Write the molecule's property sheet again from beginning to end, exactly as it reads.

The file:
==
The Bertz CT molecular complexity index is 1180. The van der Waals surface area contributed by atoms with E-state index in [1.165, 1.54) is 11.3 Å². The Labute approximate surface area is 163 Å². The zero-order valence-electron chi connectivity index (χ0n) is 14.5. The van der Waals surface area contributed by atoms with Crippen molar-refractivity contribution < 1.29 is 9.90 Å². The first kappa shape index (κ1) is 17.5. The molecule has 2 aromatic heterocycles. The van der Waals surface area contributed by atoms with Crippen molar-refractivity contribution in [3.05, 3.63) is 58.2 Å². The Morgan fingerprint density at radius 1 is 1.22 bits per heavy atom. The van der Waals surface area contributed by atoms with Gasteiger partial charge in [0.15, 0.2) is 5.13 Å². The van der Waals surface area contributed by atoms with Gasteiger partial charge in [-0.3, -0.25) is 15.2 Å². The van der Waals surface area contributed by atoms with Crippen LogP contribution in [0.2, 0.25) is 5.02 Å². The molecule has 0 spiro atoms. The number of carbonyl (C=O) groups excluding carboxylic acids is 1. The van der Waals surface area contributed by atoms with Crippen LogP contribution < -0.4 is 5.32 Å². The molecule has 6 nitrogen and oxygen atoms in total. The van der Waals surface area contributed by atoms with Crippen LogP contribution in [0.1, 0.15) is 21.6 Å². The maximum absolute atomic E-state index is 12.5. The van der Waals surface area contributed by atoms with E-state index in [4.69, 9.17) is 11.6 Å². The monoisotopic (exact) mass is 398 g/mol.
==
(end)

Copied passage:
The Bertz CT molecular complexity index is 1180. The van der Waals surface area contributed by atoms with E-state index in [1.165, 1.54) is 11.3 Å². The Labute approximate surface area is 163 Å². The zero-order valence-electron chi connectivity index (χ0n) is 14.5. The van der Waals surface area contributed by atoms with Crippen molar-refractivity contribution < 1.29 is 9.90 Å². The first kappa shape index (κ1) is 17.5. The molecule has 2 aromatic heterocycles. The van der Waals surface area contributed by atoms with Crippen molar-refractivity contribution in [3.05, 3.63) is 58.2 Å². The Morgan fingerprint density at radius 1 is 1.22 bits per heavy atom. The van der Waals surface area contributed by atoms with Gasteiger partial charge in [0.15, 0.2) is 5.13 Å². The van der Waals surface area contributed by atoms with Gasteiger partial charge in [-0.3, -0.25) is 15.2 Å². The van der Waals surface area contributed by atoms with Crippen LogP contribution in [0.2, 0.25) is 5.02 Å². The molecule has 0 spiro atoms. The number of carbonyl (C=O) groups excluding carboxylic acids is 1. The van der Waals surface area contributed by atoms with Crippen LogP contribution < -0.4 is 5.32 Å². The molecule has 6 nitrogen and oxygen atoms in total. The van der Waals surface area contributed by atoms with Crippen LogP contribution in [0.1, 0.15) is 21.6 Å². The maximum absolute atomic E-state index is 12.5. The van der Waals surface area contributed by atoms with E-state index in [4.69, 9.17) is 11.6 Å². The monoisotopic (exact) mass is 398 g/mol.